For NAT to work, all of the machines on the local network must be configured to use the Knoppix machine as the default gateway. In our example, the 192.168.1.* network is behind this NAT "firewall" to access the 192.168.0.* network, so each of the machines on 192.168.1.* is using 192.168.1.5 (the IP address we assigned the NIC connected to the local network) as their default gateway.

The NAT works by taking all of the packets coming from 192.168.1.* (the local network) and going to 192.168.0.* (the external network) and making them appear as though they are from 192.168.0.5—the IP address we assigned the NIC connected to the external network. When a machine on the external network responds, it responds directly to 192.168.0.5. Then the Knoppix machine translates the address to refer to the 192.168.1.* machine that originally sent the packet. Then Knoppix forwards it to the local network. For all intents and purposes, the 192.168.0.* network doesn't know that the 192.168.1.* network exists.

To set up Knoppix as a NAT router, you really only need to type in a single iptables command. To create a NAT for our example network, type:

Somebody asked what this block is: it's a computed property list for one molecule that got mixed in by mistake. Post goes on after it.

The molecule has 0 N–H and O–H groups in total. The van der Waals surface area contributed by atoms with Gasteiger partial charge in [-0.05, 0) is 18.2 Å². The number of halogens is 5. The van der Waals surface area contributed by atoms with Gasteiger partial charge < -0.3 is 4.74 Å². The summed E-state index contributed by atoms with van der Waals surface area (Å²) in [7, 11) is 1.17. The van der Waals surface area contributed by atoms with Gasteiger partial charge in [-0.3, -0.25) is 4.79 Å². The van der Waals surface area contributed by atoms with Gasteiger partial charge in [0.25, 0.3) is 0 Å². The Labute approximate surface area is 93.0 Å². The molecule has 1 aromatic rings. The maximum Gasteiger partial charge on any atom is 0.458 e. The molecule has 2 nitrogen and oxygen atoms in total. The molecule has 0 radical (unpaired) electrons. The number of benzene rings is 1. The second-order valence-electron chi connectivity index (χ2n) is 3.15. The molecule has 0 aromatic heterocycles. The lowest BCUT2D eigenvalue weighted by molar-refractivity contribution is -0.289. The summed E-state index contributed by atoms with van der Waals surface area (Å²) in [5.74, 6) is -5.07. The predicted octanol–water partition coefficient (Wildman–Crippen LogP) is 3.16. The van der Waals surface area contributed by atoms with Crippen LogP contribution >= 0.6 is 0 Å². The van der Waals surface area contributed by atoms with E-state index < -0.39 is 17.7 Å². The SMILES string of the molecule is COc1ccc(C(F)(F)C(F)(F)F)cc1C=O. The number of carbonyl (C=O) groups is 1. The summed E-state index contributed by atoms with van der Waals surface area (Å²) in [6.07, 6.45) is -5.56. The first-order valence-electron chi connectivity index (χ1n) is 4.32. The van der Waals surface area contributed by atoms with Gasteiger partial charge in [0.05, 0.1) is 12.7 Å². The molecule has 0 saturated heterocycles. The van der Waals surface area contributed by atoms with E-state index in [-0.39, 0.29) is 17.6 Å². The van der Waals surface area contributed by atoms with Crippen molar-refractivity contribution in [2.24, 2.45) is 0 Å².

knoppix@ttyp0[knoppix]$ sudo iptables -t nat -A POSTROUTING -s 
192.168.1.0/255.255.255.0 -o eth0
 -j SNAT --to-source 192.168.0.5 

This iptables command creates a rule to take all packets coming from the 192.168.1.* network and going from eth0 and makes them appear as though they are from 192.168.0.5. If you want to use IP masquerading instead of NAT (useful for forwarding over a dial-up connection that might drop while the computer is booted, which results in a different IP), type the following command instead:

knoppix@ttyp0[knoppix]$ sudo iptables -t nat -A POSTROUTING -o eth0 -j MASQUERADE 

Substitute ppp0 for eth0 if you are forwarding over a dial-up connection. At this point, you should be able access the outside 192.168.0.* network from any of the machines on the 192.168.1.* network.

The iptables command creates a NAT rule, but doesn't actually create a proper firewall. NAT does prevent people from easily accessing any local IPs behind the NAT router. However, if you are interested in setting up Knoppix with firewall rules suitable for your network, you can reference one of the many great HOWTOs and tutorials on using stateful packet filtering under Linux with iptables.

See also: